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Edinburgh Fringe 2011


DBS Productions

Genre: Drama


 Sweet Grassmarket


Low Down

 A theatrical and technical tour-de-force expertly combining sound, animation and physicality hampered only by a deliberate lack of narrative, but no less stunning for that.


First impressions, as the song tells us, are lasting impressions. In his book “How I Escaped My Certain Fate”, the comedian Stewart Lee describes how the choice of music prior to his performance is deliberately selected in order to both set a mood and to tell him, via their reactions to his selection, something about the audience he will be facing that night. Quite what the audience cramped into the tiny room that is The Sweet’s City 2 studio made of the man on the floor swathed in white and covered in a tangle of reel-to-reel tape while the strains of Doris Day’s “Que Sera Sera” filled the air is anybody’s guess. Whatever they were expecting, I very much doubt it was what followed in the next 50 minutes.
A dazzlingly inventive reinterpretation of Marlowe’s classic text sees the incredibly talented Calum Macaskill interact with screened animations, lip synch to synthesized voice-parts and hurl his body through countless contortions and mimetics as he portrays the emotional voyage of Faustus, ranging from cautious fear through wicked delight to cursed terror as the true price of his demonic pact draws ever closer to its reckoning. It is a performance of stunning discipline and precision as Macaskill hits cue after cue with apparent ease. The projected visuals draw from such diverse elements as silent cinema, stop-motion animator Jan Svankmajer and Japanese science fiction while the sound influences range from nerve shredding guitar to old-fashioned stream radio. If Macaskill’s skills as a performer weren’t enough, the fact that all the voices and animations were also provided by him make this a one-man show par excellence.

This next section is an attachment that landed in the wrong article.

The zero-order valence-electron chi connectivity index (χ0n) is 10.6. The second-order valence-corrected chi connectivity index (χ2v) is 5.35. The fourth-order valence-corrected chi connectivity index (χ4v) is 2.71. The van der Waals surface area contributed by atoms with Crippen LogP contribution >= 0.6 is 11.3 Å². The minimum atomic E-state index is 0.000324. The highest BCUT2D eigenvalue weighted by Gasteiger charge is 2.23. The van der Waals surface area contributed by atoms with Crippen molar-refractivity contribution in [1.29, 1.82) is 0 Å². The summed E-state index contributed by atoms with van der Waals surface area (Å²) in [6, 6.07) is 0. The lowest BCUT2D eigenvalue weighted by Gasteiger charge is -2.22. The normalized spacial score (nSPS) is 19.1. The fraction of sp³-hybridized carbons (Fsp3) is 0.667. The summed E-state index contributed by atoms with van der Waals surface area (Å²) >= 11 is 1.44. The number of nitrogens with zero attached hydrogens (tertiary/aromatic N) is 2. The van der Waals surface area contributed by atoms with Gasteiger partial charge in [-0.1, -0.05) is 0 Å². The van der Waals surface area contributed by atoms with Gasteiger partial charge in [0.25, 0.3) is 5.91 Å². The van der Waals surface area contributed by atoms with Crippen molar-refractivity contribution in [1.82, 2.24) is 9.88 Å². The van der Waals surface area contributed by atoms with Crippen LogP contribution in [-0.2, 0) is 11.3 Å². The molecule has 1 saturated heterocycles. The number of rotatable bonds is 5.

Only, it isn’t – a one-man show, that is. Director and collaborator (and probably chief technician) JD Henshaw has clearly taken a major part in the realisation of this project, apparently insisting from the outset that Macaskill use the Marlowe text and stripping it of all secondary parts, leaving the performer to concentrate on Faustus and his relationship with Mephistopheles (and by extension God and Lucifer). Instead of the social satire of Marlowe’s original, we are left with something darker and more personal, one man’s foray into his own heart of darkness.
Amidst the noise and invention, there is also tenderness and humour. The discarded tape becomes Helen of Troy, draped around Faustus in a loving cheek-to-cheek. Shadow puppet-style Popes and Cardinals are dispensed with by a flick of Faustus’ fingers in a moment of glee that fills the room as the audience gets to share in his sense of mischief. However it is the end, where in the process of ripping his shirt off Macaskill transforms his clothing into a pair of hell-bound wings, that will stay with me forever: so simple, so inspired, so tragically beautiful.
Persian rug makers used to include a flaw in each of their carpets so that they would not offend God with perfection. Whether Macaskill and Henshaw have taken out a similar insurance policy is unclear yet there is a flaw at play here. In stripping away much of the subordinate text, they have also dispensed with the story: mimesis has won out over narrative. As a result, the motives and personality of Faustus bedome unclear, almost impenetrable to those not familiar with Marlowe’s original. The admiration felt by the audience is also mixed with confusion as “Faust/Us” discards one of the central tenets of adaptation – to retell the story as though anew. However, this seems a small price to pay for a performance that only just falls short of the divine.